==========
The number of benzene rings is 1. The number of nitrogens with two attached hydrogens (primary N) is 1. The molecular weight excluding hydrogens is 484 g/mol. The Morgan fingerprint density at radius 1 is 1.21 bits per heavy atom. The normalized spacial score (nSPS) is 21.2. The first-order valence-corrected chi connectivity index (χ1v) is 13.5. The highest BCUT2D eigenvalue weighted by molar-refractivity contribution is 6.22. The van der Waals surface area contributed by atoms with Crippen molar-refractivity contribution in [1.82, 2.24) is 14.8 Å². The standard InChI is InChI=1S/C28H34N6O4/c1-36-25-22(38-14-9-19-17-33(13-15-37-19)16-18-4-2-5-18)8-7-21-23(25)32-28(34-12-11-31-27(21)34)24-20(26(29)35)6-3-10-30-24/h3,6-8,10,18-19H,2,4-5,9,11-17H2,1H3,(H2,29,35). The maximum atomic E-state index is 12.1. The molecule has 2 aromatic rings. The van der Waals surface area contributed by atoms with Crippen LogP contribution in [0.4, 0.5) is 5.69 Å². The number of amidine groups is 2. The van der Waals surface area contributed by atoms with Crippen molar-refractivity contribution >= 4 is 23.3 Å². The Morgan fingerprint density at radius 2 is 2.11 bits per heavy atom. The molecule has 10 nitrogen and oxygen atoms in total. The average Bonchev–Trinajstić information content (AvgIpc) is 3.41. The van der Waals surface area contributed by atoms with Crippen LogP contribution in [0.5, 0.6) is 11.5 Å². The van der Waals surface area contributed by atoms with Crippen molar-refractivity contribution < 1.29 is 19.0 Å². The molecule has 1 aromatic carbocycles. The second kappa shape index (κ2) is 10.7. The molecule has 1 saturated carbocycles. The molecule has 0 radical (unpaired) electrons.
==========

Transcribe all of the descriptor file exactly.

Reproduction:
The number of benzene rings is 1. The number of nitrogens with two attached hydrogens (primary N) is 1. The molecular weight excluding hydrogens is 484 g/mol. The Morgan fingerprint density at radius 1 is 1.21 bits per heavy atom. The normalized spacial score (nSPS) is 21.2. The first-order valence-corrected chi connectivity index (χ1v) is 13.5. The highest BCUT2D eigenvalue weighted by molar-refractivity contribution is 6.22. The van der Waals surface area contributed by atoms with Crippen molar-refractivity contribution in [1.82, 2.24) is 14.8 Å². The standard InChI is InChI=1S/C28H34N6O4/c1-36-25-22(38-14-9-19-17-33(13-15-37-19)16-18-4-2-5-18)8-7-21-23(25)32-28(34-12-11-31-27(21)34)24-20(26(29)35)6-3-10-30-24/h3,6-8,10,18-19H,2,4-5,9,11-17H2,1H3,(H2,29,35). The maximum atomic E-state index is 12.1. The molecule has 2 aromatic rings. The van der Waals surface area contributed by atoms with Crippen LogP contribution in [0.4, 0.5) is 5.69 Å². The number of amidine groups is 2. The van der Waals surface area contributed by atoms with Crippen molar-refractivity contribution >= 4 is 23.3 Å². The Morgan fingerprint density at radius 2 is 2.11 bits per heavy atom. The molecule has 10 nitrogen and oxygen atoms in total. The average Bonchev–Trinajstić information content (AvgIpc) is 3.41. The van der Waals surface area contributed by atoms with Crippen LogP contribution in [0.5, 0.6) is 11.5 Å². The van der Waals surface area contributed by atoms with Crippen molar-refractivity contribution < 1.29 is 19.0 Å². The molecule has 1 aromatic carbocycles. The second kappa shape index (κ2) is 10.7. The molecule has 1 saturated carbocycles. The molecule has 0 radical (unpaired) electrons.